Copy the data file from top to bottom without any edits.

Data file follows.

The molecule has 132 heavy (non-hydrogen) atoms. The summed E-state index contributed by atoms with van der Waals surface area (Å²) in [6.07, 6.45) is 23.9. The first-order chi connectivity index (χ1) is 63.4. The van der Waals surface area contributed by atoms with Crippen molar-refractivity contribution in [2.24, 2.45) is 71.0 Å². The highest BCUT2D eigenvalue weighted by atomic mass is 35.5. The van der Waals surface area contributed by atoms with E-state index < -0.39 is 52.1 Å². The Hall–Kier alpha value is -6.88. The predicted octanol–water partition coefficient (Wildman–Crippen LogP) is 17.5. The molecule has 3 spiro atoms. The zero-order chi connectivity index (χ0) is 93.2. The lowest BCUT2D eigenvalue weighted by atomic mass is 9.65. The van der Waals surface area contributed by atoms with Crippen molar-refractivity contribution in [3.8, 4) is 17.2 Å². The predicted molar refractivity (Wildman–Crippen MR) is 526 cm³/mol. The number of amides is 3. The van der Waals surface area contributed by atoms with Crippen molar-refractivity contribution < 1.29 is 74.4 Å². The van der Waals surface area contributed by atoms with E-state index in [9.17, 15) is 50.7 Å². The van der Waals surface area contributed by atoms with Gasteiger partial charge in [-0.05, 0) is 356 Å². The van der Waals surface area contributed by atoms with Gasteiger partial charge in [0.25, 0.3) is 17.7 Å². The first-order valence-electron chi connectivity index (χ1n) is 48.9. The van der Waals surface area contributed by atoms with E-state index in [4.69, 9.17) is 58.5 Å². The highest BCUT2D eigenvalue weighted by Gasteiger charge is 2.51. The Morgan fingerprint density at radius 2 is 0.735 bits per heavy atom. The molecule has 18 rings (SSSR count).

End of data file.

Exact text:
The molecule has 132 heavy (non-hydrogen) atoms. The summed E-state index contributed by atoms with van der Waals surface area (Å²) in [6.07, 6.45) is 23.9. The first-order chi connectivity index (χ1) is 63.4. The van der Waals surface area contributed by atoms with Crippen molar-refractivity contribution in [2.24, 2.45) is 71.0 Å². The highest BCUT2D eigenvalue weighted by atomic mass is 35.5. The van der Waals surface area contributed by atoms with E-state index < -0.39 is 52.1 Å². The Hall–Kier alpha value is -6.88. The predicted octanol–water partition coefficient (Wildman–Crippen LogP) is 17.5. The molecule has 3 spiro atoms. The zero-order chi connectivity index (χ0) is 93.2. The lowest BCUT2D eigenvalue weighted by atomic mass is 9.65. The van der Waals surface area contributed by atoms with Crippen molar-refractivity contribution in [3.8, 4) is 17.2 Å². The predicted molar refractivity (Wildman–Crippen MR) is 526 cm³/mol. The number of amides is 3. The van der Waals surface area contributed by atoms with Crippen molar-refractivity contribution < 1.29 is 74.4 Å². The van der Waals surface area contributed by atoms with E-state index in [9.17, 15) is 50.7 Å². The van der Waals surface area contributed by atoms with Gasteiger partial charge in [-0.05, 0) is 356 Å². The van der Waals surface area contributed by atoms with Gasteiger partial charge in [0.25, 0.3) is 17.7 Å². The first-order valence-electron chi connectivity index (χ1n) is 48.9. The van der Waals surface area contributed by atoms with E-state index in [4.69, 9.17) is 58.5 Å². The highest BCUT2D eigenvalue weighted by Gasteiger charge is 2.51. The Morgan fingerprint density at radius 2 is 0.735 bits per heavy atom. The molecule has 18 rings (SSSR count).